Neuroprotective Drugs for Alzheimer's Disease

Period of Performance: 08/01/2006 - 01/31/2008

$154K

Phase 1 STTR

Recipient Firm

Mithridion, Inc.
Fitchburg, WI 53575
Principal Investigator

Abstract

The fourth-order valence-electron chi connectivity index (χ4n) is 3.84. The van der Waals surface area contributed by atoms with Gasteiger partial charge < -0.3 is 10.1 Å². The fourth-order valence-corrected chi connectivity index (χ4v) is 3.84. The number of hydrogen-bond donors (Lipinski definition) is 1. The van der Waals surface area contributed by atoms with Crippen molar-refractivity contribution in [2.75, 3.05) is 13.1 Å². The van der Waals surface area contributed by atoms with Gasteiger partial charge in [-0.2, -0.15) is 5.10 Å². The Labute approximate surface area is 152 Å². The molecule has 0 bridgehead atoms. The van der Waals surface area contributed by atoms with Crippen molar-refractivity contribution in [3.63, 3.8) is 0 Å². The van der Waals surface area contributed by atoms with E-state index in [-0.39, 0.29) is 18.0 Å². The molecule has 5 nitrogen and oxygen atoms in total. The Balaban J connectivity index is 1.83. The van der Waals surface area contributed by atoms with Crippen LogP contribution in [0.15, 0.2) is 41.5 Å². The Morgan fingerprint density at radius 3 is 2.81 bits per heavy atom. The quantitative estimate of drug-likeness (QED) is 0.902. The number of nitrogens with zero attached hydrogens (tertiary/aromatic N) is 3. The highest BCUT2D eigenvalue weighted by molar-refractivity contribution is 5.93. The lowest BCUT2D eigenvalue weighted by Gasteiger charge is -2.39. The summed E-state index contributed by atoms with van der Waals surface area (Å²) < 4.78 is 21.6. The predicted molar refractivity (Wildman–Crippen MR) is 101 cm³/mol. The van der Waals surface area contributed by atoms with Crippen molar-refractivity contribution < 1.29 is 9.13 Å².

DESCRIPTION (provided by applicant): There is an enormous unmet need for disease-modifying drugs that affect the pathogenesis of Alzheimer's disease (AD). Currently available drugs provide only modest cognitive improvement and may delay the onset of disability, but do not halt the disease process. AD is the most common form of dementia, deeply affecting the lives of an estimated 4.5 million Americans, with an economic cost exceeding $100 billion. In this and the subsequent STTR Phase II project, Mithridion, Inc, a University of Wisconsin, Madison (UW) spin-out company, will collaborate with UW to attempt to discover and develop first-of-class disease-modifying therapies for AD. An effective therapy of this type would bring enormous benefits to affected individuals, relatives, caregivers, healthcare providers and society as a whole. The project builds upon the discovery in UW of a novel natural neuroprotective mechanism, protecting against the toxicity of AB, the amyloid protein precursor-derived agent implicated in the pathogenesis of AD. Protection results from the coordinated expression of transthyretin (TTR), insulin-like growth factor-2 (IGF-2) and other growth factor-related genes. Naturally occurring activators of this pathway have been identified, structurally characterized in patented by UW. These are very small peptides, providing excellent starting points for the design and development of peptidic and peptidomimetic drug candidates. We have demonstrated the relevance of the neuroprotective mechanism and its activators in vivo in mouse models, and in vitro in both mouse and human primary brain cultures. In Phase I, we propose to establish the feasibility of this novel approach by further validating the original findings in a second transgenic mouse model, and by demonstrating improved in vitro drug evaluation tests, already available as prototypes from the UW lab. We will then test an initial series of synthetic compounds, designed around the chemical structure of the natural activator to validate the tests and establish feasibility of structure-based drug design in Phase II. We will measure expression of TTR and other surrogate markers at RNA and protein levels. In a separate (non-STTR) project, further validation work will be done in human brain tissue in vitro. In the subsequent Phase II, we propose to undertake an integrated drug design and development project, based on the tests developed and validated in Phase I, the starting point being the hypotheses for drug design developed in Phase I.